Attorney at Law Mary Francis has expressed concern over violent mentally ill patients who are roaming the streets.
She believes they should be institutionalised to ensure they get the medication they need, so that if they are released they do not pose a threat to the society.
“If there is a problem in terms of their family members not being able to restrain and supervise them, they should be housed by the state. There are too many such people around nowadays,” the Coordinator of the National Centre for Legal Aid and Human Rights told St Lucia Times.
Francis spoke against the backdrop of the recent attack in Castries on former Post Master General, Begninus Henry by a man described as a lunatic.
The attacker struck Henry behind the head with a stone.
The former senior civil servant had to be hospitalised and has since been released.
“This is a perennial problem in our country,” Mary Francis told St Lucia Times.
She expressed the view that for the longest while, Saint Lucia has faced the issue of how to deal with mentally ill people on the streets.
“It is time that we get a solution to the problem,” the outspoken human rights advocate asserted.
She said she believes she is familiar with the man who attacked Henry.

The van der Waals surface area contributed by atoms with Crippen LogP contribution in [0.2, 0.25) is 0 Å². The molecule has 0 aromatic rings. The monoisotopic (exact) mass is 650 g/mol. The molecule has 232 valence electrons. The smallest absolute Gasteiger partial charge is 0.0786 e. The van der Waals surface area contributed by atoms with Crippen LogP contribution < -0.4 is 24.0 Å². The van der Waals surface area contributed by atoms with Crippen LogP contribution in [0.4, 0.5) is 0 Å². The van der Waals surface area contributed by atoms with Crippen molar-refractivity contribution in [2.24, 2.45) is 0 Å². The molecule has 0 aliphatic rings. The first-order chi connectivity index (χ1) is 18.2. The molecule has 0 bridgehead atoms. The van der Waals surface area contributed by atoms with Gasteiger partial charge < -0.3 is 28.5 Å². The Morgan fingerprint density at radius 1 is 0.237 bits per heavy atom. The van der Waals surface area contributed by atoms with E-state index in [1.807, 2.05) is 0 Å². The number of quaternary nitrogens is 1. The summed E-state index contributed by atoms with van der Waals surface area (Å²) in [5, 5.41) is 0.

According to Francis, the attacker has on more than one occasion broken the glass door of the building that houses her office.
“I believe he was arrested some time last year and taken off the streets and no sooner he was removed he was back again,” the Attorney at Law recalled.
She expressed the view that despite being entitled to human rights, once such individuals become a menace to the society the society needs to be protected from them.
Francis said it was sad that Begninus Henry was attacked by someone of unsound mind.
“I think something has to be done,” she declared.
She recalled that some years ago attempts were being made to have a policy in place to prevent mentally ill persons inflicting harm on themselves or others.
“But in terms of the community mental health programme, I think that was just shelved,” she told St Lucia Times.
Francis lamented that there appears to be no consistency in terms of policy development in this country.
She asserted that it was time for the authorities to do something about violent mentally ill persons, creating a balance between human rights and the safety of the community.
Francis said the policies in place at the Mental Wellness Centre are not working well and need to be strengthened.
“You heard – I think some time last year, we heard about a person who actually jumped the gate and disappeared. ”
Francis said things are not well at the Mental Wellness Centre.
She disclosed that she has received reports about persons who are ‘quite normal’ but are ‘maliciously reported’ to the police by family members and taken to the centre.
“Those people are being deprived of their liberty, so there needs to be some kind of investigation into the policies in terms of the role of the police, the Wellness Centre – the legislation governing mental health in Saint Lucia.”
According to Francis, that legislation dates back to the nineteen fifties.
“We have to do some law reform in Saint Lucia,” she declared.